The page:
A Rickshaw For Women’s RightsBy JEN SWANSON
Courtesy of VodafoneIn March, a three-wheeled auto-rickshaw, painted red to represent strength and female solidarity, alighted in Lower Parel, Mumbai signaling the end of a 10-day journey that started in Delhi by way of Haryana, Rajasthan, Gujarat and the union territory of Daman.
The 1,800-kilometer (1,100-mile) journey, dubbed the Red Rickshaw Revolution, was intended to “raise awareness about the inspirational women across India and share their achievements,” said Laura Turkington, country director of the Vodafone Foundation, the lead sponsor of the campaign, and one of the vehicle’s three passengers. She, Sunita Chaudhary, the first woman to work as an auto-rickshaw driver in the Delhi national capital region and Carina Deegan, a foundation supporter, took turns driving.
The project includes an interactive Web site, which showcases the profiles of 30 Indian women who fit the criteria of “ordinary women doing extraordinary things.” The red rickshwaw visited 10 of these women in their hometowns and shared their stories on Facebook, Twitter and YouTube.
Among the notable women were Vijaylaxmi Sharma, 24, who works to end child marriage in her village, Jhodinda, in the state of Rajasthan, and Mittal Patel, who has secured identity cards for 60,000 people from nomadic tribal communities in Gujarat, marking the first time they have ever been officially recognized by their government.
Ms. Turkington said the project started as a way to raise money for the Apne Aap Women’s Collective, which works with sex workers in Mumbai’s red-light district, and grew into a much larger project. “Everyone’s gotten involved in this,” she said. “It went from the tiniest idea and just exploded.”
As the idea evolved, the campaign grew to include two more nongovernmental organizations. Breakthrough, which is based in Delhi and New York, appeals to men and boys through the media and pop culture to help end domestic violence. The Community Outreach Programme, also known as C.O.R.P., will use its share of the money raised to open a new vocational training center for women and expand its outreach efforts, said Stefano Funari, the organization’s fund-raising and communications manager.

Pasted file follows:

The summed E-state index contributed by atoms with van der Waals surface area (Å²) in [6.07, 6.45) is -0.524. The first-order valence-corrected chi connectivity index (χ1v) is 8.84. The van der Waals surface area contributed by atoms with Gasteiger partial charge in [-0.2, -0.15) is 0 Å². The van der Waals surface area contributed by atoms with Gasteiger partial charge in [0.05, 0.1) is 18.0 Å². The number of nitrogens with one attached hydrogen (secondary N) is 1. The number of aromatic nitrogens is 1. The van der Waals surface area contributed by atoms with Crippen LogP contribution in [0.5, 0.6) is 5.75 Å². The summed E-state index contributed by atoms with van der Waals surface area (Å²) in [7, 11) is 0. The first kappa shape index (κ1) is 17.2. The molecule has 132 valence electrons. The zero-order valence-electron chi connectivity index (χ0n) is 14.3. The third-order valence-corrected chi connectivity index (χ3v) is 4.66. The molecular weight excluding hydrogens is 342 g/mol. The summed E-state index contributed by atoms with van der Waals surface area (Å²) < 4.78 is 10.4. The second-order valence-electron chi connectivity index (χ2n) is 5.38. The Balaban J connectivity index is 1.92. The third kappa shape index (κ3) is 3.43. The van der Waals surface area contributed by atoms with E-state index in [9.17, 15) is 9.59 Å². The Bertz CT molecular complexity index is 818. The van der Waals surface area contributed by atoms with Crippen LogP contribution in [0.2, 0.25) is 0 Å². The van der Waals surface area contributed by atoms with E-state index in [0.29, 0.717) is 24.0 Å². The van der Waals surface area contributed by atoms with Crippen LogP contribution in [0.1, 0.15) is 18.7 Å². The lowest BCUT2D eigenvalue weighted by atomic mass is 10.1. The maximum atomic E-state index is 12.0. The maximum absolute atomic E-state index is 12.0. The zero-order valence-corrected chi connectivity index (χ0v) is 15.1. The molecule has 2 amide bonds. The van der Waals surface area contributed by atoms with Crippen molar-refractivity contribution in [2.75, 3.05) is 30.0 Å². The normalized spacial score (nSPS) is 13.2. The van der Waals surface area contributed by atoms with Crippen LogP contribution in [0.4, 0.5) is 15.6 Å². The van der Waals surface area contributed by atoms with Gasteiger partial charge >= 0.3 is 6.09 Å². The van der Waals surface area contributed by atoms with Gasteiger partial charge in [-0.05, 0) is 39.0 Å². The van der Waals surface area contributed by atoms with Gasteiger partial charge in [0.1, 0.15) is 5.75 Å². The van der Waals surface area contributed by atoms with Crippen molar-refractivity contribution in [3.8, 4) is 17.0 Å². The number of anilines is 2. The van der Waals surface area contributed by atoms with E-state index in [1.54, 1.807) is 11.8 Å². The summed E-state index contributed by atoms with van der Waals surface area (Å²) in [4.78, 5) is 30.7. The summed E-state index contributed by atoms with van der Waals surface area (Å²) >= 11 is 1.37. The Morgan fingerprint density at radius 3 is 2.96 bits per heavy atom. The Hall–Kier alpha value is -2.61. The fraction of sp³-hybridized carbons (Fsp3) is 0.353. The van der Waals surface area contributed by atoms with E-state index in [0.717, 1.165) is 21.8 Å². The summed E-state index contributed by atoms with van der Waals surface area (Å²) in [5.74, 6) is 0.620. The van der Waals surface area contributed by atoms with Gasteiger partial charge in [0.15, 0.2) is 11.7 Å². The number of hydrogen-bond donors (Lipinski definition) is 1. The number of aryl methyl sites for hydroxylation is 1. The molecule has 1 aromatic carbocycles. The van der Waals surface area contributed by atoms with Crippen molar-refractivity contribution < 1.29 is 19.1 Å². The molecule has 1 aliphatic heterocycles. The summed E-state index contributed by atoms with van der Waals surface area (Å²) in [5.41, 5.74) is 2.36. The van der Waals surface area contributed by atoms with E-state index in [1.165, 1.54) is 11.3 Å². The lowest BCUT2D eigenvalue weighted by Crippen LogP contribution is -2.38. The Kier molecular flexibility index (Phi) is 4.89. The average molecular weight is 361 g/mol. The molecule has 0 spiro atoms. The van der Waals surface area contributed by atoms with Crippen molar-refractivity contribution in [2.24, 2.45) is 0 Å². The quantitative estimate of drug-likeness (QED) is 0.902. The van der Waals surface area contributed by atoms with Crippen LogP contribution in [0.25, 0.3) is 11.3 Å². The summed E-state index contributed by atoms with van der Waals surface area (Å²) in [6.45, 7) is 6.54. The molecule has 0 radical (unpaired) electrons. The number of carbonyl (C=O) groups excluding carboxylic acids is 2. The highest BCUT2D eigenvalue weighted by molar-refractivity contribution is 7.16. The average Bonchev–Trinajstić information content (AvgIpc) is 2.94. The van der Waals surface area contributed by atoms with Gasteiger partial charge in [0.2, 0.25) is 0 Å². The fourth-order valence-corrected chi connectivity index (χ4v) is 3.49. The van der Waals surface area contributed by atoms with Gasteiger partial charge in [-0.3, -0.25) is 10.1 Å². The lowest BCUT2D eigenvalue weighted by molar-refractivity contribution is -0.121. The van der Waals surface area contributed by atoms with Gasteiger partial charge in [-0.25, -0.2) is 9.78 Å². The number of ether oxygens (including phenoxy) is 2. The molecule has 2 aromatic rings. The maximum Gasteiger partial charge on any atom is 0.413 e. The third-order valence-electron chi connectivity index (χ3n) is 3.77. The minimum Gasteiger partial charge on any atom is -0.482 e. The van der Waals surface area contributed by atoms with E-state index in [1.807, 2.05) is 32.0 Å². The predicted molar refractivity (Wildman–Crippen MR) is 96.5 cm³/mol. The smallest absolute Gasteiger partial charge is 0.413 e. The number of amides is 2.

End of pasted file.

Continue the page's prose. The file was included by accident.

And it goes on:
Through a mix of individual and corporate donations, the campaign raised 5.1 million rupees ($92,000) to be split between the three nongovernmental organizations. In addition, the Vodafone Foundation has pledged 12.5 million rupees, said Ms. Turkington.
“The journey doesn’t stop here,” Ms. Turkington told the crowd of reporters, Vodafone employees and well-wishers who came out to celebrate the Red Rickshaw’s arrival last month. “There are many stories to be told. The inspiration continues.”
Cherie Blair, the wife of the former British prime minister Tony Blair, was also in attendance, as her own foundation, the Cherie Blair Foundation for Women, has formed a partnership with the Vodafone Foundation in India on other projects. Ms. Turkington has called Mrs. Blair “unbelievably supportive” of the Red Rickshaw Revolution from the beginning, and said that their foundations share the common goal of empowering women through mobile phone technology.
“It goes to show what can be achieved when men and women work together,” said Mrs. Blair, speaking of the women behind the wheel, backed by the support of Vodafone’s co-ed team.
After speaking for a moment about the recent signing of a communiqué at the United Nations Commission on the Status of Women, which she called proof that “every woman is as valuable as a man,” Mrs. Blair turned to Ms. Turkington with a grin.
“I envy all that you’ve learned,” she said. “But I don’t necessarily envy the heat of that rickshaw.”